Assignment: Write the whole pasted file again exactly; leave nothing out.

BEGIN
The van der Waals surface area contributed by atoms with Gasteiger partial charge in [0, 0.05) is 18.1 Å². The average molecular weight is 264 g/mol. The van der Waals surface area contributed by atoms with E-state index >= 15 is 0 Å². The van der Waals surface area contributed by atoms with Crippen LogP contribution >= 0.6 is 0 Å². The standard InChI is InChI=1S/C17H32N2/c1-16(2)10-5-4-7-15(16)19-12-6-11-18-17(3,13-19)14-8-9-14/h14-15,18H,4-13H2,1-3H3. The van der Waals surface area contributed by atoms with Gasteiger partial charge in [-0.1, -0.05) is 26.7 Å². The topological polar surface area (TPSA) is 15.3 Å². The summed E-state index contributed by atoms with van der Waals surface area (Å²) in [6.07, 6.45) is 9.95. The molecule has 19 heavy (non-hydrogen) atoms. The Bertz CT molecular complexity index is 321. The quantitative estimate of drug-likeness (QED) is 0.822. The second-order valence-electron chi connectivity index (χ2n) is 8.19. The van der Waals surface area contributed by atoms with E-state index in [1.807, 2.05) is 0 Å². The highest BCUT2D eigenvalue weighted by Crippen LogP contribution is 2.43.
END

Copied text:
The van der Waals surface area contributed by atoms with Gasteiger partial charge in [0, 0.05) is 18.1 Å². The average molecular weight is 264 g/mol. The van der Waals surface area contributed by atoms with E-state index >= 15 is 0 Å². The van der Waals surface area contributed by atoms with Crippen LogP contribution >= 0.6 is 0 Å². The standard InChI is InChI=1S/C17H32N2/c1-16(2)10-5-4-7-15(16)19-12-6-11-18-17(3,13-19)14-8-9-14/h14-15,18H,4-13H2,1-3H3. The van der Waals surface area contributed by atoms with Gasteiger partial charge in [-0.1, -0.05) is 26.7 Å². The topological polar surface area (TPSA) is 15.3 Å². The summed E-state index contributed by atoms with van der Waals surface area (Å²) in [6.07, 6.45) is 9.95. The molecule has 19 heavy (non-hydrogen) atoms. The Bertz CT molecular complexity index is 321. The quantitative estimate of drug-likeness (QED) is 0.822. The second-order valence-electron chi connectivity index (χ2n) is 8.19. The van der Waals surface area contributed by atoms with E-state index in [1.807, 2.05) is 0 Å². The highest BCUT2D eigenvalue weighted by Crippen LogP contribution is 2.43.